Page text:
Lawmakers Override Mass. Governor's Spending Cuts
Emerging from one of the most protracted budget negotiations in Massachusetts history, lawmakers there have restored some $90 million in education improvement money to the final state spending plan. Gov. Paul Cellucci had slashed that funding from a House-Senate compromise package passed only a week earlier.
The Democratic-dominated legislature's unanimous override of the Republican governor's veto, part of a $250 million package of cuts to the $20.8 billion state budget for fiscal 2000, touched off an intense debate about Mr. Cellucci's commitment to the 1993 Education Reform Act. The seven-year improvement plan, now in its final phase, provided for Massachusetts' largest- ever hike in school spending, accompanied by new academic standards and related tests.
Mr. Cellucci had justified his Nov. 16 veto as necessary to rein in free-spending lawmakers.
"Runaway spending is a concern here," John Birtwell, a spokesman for the governor, said last week. He added that such cutbacks were necessary in order to limit taxes, especially in case the state's roaring economy goes south.
But Alison Franklin, an aide to Senate President Thomas F. Birmingham, one of the law's main authors, said that given the overwhelming bipartisan support for education change and the flush state coffers, the governor's move was hard to justify "either politically or on policy grounds."
"There are two main tenets of education reform: to provide adequate funding to school districts to meet high standards, and to hold them to high standards," she said. "Every senator and representative would have been hard-pressed to explain a veto that would have so negatively affected schools in their municipality."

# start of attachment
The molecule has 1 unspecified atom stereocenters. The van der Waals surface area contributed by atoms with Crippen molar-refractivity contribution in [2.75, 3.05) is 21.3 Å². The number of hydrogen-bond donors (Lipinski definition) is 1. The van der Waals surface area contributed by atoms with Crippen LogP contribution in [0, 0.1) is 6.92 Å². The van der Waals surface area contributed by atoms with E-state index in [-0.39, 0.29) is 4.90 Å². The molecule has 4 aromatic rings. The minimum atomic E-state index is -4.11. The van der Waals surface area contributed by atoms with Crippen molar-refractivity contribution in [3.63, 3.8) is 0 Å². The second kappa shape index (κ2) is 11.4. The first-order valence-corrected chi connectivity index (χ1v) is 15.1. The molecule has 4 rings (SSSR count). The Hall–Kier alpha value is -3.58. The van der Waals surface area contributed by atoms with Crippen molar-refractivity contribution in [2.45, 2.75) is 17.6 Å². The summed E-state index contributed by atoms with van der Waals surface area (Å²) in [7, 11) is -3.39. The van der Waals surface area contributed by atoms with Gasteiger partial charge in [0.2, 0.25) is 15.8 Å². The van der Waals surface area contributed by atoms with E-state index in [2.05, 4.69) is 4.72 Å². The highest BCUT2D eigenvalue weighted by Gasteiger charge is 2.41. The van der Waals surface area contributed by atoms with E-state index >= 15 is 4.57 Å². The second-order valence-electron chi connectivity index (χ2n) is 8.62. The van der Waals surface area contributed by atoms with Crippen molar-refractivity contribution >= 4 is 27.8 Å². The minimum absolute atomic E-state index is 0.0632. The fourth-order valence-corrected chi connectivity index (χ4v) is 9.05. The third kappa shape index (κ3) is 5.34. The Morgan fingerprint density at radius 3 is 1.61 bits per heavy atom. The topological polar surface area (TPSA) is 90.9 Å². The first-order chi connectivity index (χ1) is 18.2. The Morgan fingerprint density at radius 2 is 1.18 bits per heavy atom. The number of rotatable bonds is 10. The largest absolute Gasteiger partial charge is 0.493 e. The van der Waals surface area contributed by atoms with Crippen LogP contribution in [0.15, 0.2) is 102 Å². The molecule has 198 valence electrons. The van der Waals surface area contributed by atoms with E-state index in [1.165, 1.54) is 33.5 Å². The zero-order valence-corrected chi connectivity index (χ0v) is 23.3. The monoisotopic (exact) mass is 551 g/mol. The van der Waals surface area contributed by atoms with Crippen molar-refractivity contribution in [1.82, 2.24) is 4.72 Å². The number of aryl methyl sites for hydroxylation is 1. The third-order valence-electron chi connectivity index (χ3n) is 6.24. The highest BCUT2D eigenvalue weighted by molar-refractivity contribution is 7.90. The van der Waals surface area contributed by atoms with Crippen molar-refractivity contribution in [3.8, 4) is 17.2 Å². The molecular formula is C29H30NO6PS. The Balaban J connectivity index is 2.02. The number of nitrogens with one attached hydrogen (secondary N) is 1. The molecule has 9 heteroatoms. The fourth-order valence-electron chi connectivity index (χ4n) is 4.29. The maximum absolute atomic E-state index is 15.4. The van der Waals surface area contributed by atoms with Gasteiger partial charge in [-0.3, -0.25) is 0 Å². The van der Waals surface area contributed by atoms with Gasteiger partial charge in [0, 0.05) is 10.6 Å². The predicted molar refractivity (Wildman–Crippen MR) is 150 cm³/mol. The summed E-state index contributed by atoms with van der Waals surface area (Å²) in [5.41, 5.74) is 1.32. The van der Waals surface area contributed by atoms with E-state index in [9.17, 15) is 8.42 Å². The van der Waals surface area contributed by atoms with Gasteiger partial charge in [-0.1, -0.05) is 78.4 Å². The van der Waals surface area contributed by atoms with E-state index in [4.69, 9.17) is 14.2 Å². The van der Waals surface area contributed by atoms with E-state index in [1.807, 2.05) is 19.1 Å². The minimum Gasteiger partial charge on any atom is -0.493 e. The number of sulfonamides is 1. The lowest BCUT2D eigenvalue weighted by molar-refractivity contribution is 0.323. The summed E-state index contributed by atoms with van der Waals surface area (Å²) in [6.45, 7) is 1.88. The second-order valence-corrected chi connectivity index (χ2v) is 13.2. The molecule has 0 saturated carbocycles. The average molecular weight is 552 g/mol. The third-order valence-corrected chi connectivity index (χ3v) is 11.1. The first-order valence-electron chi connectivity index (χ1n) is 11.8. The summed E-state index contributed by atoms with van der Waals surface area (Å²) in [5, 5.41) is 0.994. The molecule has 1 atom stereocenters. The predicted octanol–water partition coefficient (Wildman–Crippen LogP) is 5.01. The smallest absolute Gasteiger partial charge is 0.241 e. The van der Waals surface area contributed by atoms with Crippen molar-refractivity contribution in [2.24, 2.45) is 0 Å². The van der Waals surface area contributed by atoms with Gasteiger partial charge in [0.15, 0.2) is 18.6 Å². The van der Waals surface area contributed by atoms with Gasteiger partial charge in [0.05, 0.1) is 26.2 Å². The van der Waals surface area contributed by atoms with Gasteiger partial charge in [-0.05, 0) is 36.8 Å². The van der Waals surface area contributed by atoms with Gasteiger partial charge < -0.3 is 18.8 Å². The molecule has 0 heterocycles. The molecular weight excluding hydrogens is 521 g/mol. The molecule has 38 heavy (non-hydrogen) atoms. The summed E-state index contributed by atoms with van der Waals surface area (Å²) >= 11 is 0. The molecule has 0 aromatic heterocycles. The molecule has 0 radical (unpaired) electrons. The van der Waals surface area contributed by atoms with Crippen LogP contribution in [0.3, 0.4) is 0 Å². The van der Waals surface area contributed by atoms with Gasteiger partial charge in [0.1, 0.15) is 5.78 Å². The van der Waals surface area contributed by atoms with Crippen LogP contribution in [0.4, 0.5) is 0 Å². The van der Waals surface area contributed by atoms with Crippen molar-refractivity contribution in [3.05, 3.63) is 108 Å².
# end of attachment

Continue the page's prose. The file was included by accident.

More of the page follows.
Others said the veto brought into question Mr. Cellucci's commitment to the public schools.
"It's ironic that a governor elected on an education platform would veto these funds," Jo Blum, the director of government relations for the Massachusetts Teachers Association, a National Education Association affiliate, said. The funds are "about whether teachers have the resources to teach and students have the resources to meet the high standards set by the state."
Just about everyone agreed that the education cuts sought by the governor would have come at a critical time.
In early November, Gov. Cellucci and state Commissioner of Education David P. Driscoll released scores from the second round of the state's student test, the Massachusetts Comprehensive Assessment Program, or MCAS. And, similar to the first round, more than half the students who took the test ranked in the "failing" or "needs improvement" category in nearly every subject.
Mr. Cellucci called the test results "unacceptable," while Mr. Driscoll said they showed "we all have work to do." MCAS scores were so low, in fact, that the state school board voted Nov. 23 to set a low passing mark for the class of 2003, which must pass the test in order to graduate from high school. The 8-1 board vote set a passing grade for the state assessment at 220, which is just one point from the state test's lowest scoring category—"failing." The board voted unanimously to raise that bar over time.
Jonathan Palumbo, a spokesman for the state education department, said the new standard was a fair start, and represented a vast improvement over the status quo, which requires only that graduating students take more than one year of American history and four years of physical education.
"The test is only in its second year," he said. "We're trying to keep faith with the average student. Obviously, our ultimate goal is to have as many students as possible scoring" in the highest categories.
The school board is scheduled to take up a permanent vote on the new graduation standards in January after public hearings.
Since the fiscal 2000 budget represented the last major state installment of the 1993 education improvement law, many were left wondering why the governor—who served as acting governor after Republican William F. Weld resigned in 1997 and was elected in his own right last November—would decide to back off after years of pledging his support for the law.
"This is the last of the ninth inning in terms of the state government fulfilling its commitment to education reform,'' said S. Paul Reville, a co-director of the Pew Forum on Standards- Based Reform at Harvard University. "This money was clearly due. It was built into the law.
"The idea of withholding the last installment," he said, "would have provided a pretext for those in the field" to back off from their commitment to meeting high standards.
Vol. 19, Issue 14, Page 18